Some of this will unfold over the next five to six weeks that could see further activity in the trading of draft picks, a consideration of delisted free agents and the national, pre season and rookie drafts.

There are currently three vacancies on the primary list while two players - Jay Kennedy Harris and Billy Stretch remain uncontracted.

PRIMARY LIST:  

Oskar Baker Toby Bedford Angus Brayshaw Bayley Fritsch Max Gawn Mitch Hannan James Harmes Michael Hibberd Marty Hore Jayden Hunt Neville Jetta Nathan Jones James Jordan Jay Kennedy Harris Kade Kolodjiashnij Ed Langdon Jake Lever Oscar McDonald Tom McDonald Steven May Jake Melksham Alex Neal-Bullen Aaron Nietschke Clayton Oliver Christian Petracca Harrison Petty Braydon Preuss Christian Salem Charlie Spargo Joel Smith Tom Sparrow Billy Stretch Adam Tomlinson Aaron vandenBerg Jack Viney Josh Wagner Sam Weideman   

ROOKIE LIST: CATEGORY A 

Kade Chandler Kyle Dunkley Jay Lockhart Corey Wagner  

ROOKIE LIST: CATEGORY B  

Austin Bradtke 

C4C151F0-0489-4C58-93F7-6F766A8A81DE.jpeg

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So with three spots available and two players uncontracted, I suppose that the club will show its hand when a decision on the futures of JKH and Billy Stretch is made. 

Then it gets down to whether there are spots available to take delisted free agents or players in the drafts. 

Interesting times.

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PART 3  —  BOLD AND BRAVE

There’s been a debate raging for years in relation to the AFL draft and it relates to whether a club should recruit the best player available or whether it should look to its own particular needs. 

The question came squarely into focus at the 2019 National AFL Draft meeting when several clubs balked at nominating GWS Giants Academy player Tom Green, a strong bodied inside midfielder who was widely regarded throughout the year as being in the three best players available in this year’s crop. At the draft meeting, Green barely fell in the top ten — he was taken at that number by the Giants after his name was called out by Carlton. 

For its part, Melbourne apparently showed its hand early. More than a week out from the draft, news filtered out that the Demons would not be nominating Green with its pick 3 which it had reserved for Western Australian ruckman Luke Jackson and further, it would be looking to draft the exciting but diminutive forward Kysaiah Pickett from Woodville West Torrens with its second selection (ultimately #12 overall). Both selections raised some eyebrows as Jackson was ranked by many pundits as being outside the top ten best, although some club recruiters were suggesting they would have taken him at three if they had the pick. As for Pickett, some media analysts including Gary Buckenara had him going in the late 20s. His conclusion was that the club had “addressed list needs”.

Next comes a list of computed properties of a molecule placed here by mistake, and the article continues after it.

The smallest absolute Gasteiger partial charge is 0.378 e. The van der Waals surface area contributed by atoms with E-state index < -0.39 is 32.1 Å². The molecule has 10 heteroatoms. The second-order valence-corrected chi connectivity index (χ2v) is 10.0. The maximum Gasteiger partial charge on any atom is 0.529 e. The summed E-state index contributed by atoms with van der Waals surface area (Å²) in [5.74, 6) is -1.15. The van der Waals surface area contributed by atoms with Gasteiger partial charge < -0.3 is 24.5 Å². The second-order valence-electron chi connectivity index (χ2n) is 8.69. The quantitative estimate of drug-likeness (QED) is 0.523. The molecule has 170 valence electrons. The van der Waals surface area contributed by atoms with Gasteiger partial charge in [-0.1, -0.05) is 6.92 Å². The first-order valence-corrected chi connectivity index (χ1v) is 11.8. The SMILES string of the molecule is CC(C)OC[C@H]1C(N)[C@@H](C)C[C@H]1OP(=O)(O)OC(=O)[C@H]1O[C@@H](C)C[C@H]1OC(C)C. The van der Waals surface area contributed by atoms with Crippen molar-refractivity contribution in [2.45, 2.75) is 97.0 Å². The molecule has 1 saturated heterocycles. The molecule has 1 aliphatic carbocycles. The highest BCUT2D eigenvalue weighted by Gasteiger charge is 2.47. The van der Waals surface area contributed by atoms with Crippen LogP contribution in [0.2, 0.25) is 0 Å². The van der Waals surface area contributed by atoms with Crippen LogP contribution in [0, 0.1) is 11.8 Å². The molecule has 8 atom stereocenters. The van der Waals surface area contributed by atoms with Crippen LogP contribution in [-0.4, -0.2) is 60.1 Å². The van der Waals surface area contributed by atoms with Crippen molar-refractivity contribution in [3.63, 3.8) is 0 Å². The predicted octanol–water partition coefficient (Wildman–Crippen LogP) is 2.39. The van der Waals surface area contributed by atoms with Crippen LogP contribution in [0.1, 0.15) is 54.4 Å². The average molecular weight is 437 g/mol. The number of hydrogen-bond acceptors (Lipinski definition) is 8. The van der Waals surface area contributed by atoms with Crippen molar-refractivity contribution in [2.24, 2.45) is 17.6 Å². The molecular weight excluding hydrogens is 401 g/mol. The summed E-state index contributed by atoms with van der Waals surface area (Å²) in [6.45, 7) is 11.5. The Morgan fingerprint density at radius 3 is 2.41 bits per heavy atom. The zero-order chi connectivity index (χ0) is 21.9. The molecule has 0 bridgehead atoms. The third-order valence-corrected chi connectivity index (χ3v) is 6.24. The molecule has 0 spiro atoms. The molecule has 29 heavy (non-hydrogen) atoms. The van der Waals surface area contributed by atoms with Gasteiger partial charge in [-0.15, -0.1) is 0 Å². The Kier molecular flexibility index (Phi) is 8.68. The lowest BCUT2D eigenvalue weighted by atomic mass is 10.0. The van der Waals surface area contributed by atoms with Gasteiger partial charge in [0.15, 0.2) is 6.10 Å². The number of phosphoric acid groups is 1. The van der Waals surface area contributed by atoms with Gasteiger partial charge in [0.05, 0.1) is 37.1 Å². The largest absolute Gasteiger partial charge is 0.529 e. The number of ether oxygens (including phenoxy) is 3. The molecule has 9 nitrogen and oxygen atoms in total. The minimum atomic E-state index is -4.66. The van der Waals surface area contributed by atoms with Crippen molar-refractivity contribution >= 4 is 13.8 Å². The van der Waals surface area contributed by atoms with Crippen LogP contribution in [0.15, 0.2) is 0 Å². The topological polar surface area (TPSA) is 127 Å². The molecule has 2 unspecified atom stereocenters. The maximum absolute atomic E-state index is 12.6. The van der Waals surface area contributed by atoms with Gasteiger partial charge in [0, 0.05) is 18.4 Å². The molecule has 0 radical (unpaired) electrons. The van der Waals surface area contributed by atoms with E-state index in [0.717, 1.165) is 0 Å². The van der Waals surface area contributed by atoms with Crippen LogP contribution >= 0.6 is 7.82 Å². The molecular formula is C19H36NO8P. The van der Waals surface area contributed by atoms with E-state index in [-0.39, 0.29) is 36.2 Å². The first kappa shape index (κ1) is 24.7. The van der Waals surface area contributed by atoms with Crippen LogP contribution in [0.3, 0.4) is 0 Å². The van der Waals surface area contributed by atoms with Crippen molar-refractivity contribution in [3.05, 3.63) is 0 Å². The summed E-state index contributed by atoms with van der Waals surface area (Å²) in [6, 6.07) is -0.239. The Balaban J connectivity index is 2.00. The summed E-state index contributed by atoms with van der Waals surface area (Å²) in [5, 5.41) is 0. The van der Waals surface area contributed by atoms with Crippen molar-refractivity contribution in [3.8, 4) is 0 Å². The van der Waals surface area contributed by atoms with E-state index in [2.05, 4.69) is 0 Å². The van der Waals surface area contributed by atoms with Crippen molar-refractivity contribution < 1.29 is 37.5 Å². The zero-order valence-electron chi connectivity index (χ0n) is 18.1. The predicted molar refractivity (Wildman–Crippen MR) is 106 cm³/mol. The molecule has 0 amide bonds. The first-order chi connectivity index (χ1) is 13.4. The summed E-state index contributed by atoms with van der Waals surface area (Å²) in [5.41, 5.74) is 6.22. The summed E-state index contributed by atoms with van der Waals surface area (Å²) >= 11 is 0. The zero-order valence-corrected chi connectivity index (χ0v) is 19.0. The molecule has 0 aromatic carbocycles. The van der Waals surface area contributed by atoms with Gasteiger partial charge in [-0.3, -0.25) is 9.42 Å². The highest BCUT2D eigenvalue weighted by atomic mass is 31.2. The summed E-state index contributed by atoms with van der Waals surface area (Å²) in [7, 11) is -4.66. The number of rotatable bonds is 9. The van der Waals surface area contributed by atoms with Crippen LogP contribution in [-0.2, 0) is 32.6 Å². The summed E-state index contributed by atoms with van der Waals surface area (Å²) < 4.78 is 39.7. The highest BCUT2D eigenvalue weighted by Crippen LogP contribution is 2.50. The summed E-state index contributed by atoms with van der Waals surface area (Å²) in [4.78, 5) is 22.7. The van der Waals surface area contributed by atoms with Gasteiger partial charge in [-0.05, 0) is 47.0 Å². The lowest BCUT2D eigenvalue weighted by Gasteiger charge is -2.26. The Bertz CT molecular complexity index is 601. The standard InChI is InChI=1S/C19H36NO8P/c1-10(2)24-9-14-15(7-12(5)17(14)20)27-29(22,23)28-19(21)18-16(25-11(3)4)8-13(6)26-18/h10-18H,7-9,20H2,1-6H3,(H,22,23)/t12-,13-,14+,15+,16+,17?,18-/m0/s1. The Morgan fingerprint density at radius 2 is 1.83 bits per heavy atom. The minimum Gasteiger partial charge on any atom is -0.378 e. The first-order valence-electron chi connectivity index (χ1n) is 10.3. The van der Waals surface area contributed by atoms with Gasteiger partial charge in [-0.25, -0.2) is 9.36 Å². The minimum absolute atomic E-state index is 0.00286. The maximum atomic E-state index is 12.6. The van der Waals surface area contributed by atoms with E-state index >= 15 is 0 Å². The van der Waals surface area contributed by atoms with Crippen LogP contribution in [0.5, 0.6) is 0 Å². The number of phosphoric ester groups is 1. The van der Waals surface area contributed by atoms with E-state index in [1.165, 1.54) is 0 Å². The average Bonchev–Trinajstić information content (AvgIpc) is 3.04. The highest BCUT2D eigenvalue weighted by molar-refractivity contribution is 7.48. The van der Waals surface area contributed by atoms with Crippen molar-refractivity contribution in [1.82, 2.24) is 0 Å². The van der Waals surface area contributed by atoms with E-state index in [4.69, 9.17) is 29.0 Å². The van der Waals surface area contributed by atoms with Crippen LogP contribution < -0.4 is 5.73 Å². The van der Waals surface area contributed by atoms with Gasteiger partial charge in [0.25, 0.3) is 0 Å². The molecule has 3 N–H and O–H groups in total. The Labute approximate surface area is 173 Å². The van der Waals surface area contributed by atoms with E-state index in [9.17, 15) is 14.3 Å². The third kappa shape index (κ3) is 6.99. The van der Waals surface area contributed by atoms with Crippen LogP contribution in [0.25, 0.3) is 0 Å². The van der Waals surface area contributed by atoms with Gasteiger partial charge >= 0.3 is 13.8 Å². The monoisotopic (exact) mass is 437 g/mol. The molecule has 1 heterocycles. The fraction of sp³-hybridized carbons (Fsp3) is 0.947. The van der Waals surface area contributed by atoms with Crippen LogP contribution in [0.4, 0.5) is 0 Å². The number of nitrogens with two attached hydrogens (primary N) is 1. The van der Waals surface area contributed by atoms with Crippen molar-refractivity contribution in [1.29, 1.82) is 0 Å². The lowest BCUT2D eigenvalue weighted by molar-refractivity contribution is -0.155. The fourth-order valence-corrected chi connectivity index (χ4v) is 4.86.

In the final analysis, Melbourne added three youngsters to its primary list  — all of them from outside Victoria. The selections suggest that the club’s recruiting strategy was bold and brave, particularly on the basis that the club recently lost Jesse Hogan to Fremantle due to the go home factor. 

The Demons secured East Fremantle ruckman/forward Luke Jackson with their first pick. The club’s national recruiting manager Jason Taylor said this on the club’s website about the 199cm former basketballer who was Australia’s best player at the 2018 FIBA Under 17 World Cup:-

“His primary role is a ruckman, but he has played some good footy forward in the latter part of the year and he’s been successful.

“He’s been able to take contested marks and win the ball at ground level.

“His ruck work though, he forms as an extra midfielder with his groundwork, his hunt for the ball, his competitive nature.“

Kysaiah Pickett is a 171cm dangerous small forward from Woodville West Torrens and a nephew of Neville Jetta and former Demon Byron Pickett. According to Taylor:- 

“He just gives us that real speed and x-factor if you like – at ground level and in the air up forward.

“Love’s to tackle but he’s just got really good forward craft.

“His front and centre work is excellent, he’s got a real eye for the goal, and he’s just a team first player.”

The club returned to the draft for one more selection on the second night of the meeting and its selection at pick 32 enabled Jackson to be reunited with his fellow All Australian teammate from East Fremantle in 188cm big bodied defender Trent Rivers.

“A couple of East Fremantle Sharks there, so that’s good for those two boys to be coming over to the one club,” Taylor said.

“Trent’s played some really good footy at national level as a half-back, so [he’s a] rebound defender.